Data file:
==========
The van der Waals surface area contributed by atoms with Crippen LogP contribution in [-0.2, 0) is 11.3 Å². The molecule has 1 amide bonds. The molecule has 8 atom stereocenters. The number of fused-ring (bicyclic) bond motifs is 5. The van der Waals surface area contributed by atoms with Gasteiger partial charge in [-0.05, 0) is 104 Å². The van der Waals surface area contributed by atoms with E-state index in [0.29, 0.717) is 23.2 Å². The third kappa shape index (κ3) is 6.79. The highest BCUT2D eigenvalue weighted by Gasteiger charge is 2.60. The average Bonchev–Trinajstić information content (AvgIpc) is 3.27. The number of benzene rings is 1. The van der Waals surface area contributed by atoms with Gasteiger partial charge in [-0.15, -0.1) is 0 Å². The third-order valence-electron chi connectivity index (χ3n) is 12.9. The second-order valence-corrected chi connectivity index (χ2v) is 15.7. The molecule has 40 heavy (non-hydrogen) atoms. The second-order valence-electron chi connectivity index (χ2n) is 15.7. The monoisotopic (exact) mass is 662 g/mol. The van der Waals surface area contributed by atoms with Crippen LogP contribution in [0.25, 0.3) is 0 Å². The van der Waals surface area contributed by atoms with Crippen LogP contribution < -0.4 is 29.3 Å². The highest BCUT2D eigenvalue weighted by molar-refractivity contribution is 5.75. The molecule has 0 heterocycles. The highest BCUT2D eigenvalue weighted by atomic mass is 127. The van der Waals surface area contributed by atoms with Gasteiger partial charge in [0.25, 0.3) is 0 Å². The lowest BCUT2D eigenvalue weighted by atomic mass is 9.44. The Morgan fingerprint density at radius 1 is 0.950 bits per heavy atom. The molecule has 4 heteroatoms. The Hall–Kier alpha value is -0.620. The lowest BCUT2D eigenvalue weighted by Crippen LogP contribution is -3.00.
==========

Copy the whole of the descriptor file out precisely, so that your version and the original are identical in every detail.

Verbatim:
The van der Waals surface area contributed by atoms with Crippen LogP contribution in [-0.2, 0) is 11.3 Å². The molecule has 1 amide bonds. The molecule has 8 atom stereocenters. The number of fused-ring (bicyclic) bond motifs is 5. The van der Waals surface area contributed by atoms with Gasteiger partial charge in [-0.05, 0) is 104 Å². The van der Waals surface area contributed by atoms with E-state index in [0.29, 0.717) is 23.2 Å². The third kappa shape index (κ3) is 6.79. The highest BCUT2D eigenvalue weighted by Gasteiger charge is 2.60. The average Bonchev–Trinajstić information content (AvgIpc) is 3.27. The number of benzene rings is 1. The van der Waals surface area contributed by atoms with Gasteiger partial charge in [-0.15, -0.1) is 0 Å². The third-order valence-electron chi connectivity index (χ3n) is 12.9. The second-order valence-corrected chi connectivity index (χ2v) is 15.7. The molecule has 40 heavy (non-hydrogen) atoms. The second-order valence-electron chi connectivity index (χ2n) is 15.7. The monoisotopic (exact) mass is 662 g/mol. The van der Waals surface area contributed by atoms with Crippen LogP contribution in [0.25, 0.3) is 0 Å². The van der Waals surface area contributed by atoms with Crippen LogP contribution < -0.4 is 29.3 Å². The highest BCUT2D eigenvalue weighted by molar-refractivity contribution is 5.75. The molecule has 0 heterocycles. The highest BCUT2D eigenvalue weighted by atomic mass is 127. The van der Waals surface area contributed by atoms with Gasteiger partial charge in [0.25, 0.3) is 0 Å². The lowest BCUT2D eigenvalue weighted by atomic mass is 9.44. The Morgan fingerprint density at radius 1 is 0.950 bits per heavy atom. The molecule has 4 heteroatoms. The Hall–Kier alpha value is -0.620. The lowest BCUT2D eigenvalue weighted by Crippen LogP contribution is -3.00.